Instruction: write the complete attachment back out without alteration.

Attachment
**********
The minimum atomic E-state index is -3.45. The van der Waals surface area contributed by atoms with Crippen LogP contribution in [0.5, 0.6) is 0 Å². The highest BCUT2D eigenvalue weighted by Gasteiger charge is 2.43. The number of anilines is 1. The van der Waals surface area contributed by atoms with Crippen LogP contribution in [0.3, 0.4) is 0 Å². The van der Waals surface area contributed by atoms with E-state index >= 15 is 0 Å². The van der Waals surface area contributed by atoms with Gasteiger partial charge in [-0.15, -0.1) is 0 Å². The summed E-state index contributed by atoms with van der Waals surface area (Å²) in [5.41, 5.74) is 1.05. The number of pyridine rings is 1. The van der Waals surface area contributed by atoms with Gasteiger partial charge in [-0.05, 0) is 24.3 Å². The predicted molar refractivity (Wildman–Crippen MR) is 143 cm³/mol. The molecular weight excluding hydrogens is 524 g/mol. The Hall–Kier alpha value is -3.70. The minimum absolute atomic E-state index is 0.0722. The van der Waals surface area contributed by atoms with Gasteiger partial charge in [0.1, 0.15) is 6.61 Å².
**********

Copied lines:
The minimum atomic E-state index is -3.45. The van der Waals surface area contributed by atoms with Crippen LogP contribution in [0.5, 0.6) is 0 Å². The highest BCUT2D eigenvalue weighted by Gasteiger charge is 2.43. The number of anilines is 1. The van der Waals surface area contributed by atoms with Crippen LogP contribution in [0.3, 0.4) is 0 Å². The van der Waals surface area contributed by atoms with E-state index >= 15 is 0 Å². The van der Waals surface area contributed by atoms with Gasteiger partial charge in [-0.15, -0.1) is 0 Å². The summed E-state index contributed by atoms with van der Waals surface area (Å²) in [5.41, 5.74) is 1.05. The number of pyridine rings is 1. The van der Waals surface area contributed by atoms with Gasteiger partial charge in [-0.05, 0) is 24.3 Å². The predicted molar refractivity (Wildman–Crippen MR) is 143 cm³/mol. The molecular weight excluding hydrogens is 524 g/mol. The Hall–Kier alpha value is -3.70. The minimum absolute atomic E-state index is 0.0722. The van der Waals surface area contributed by atoms with Gasteiger partial charge in [0.1, 0.15) is 6.61 Å².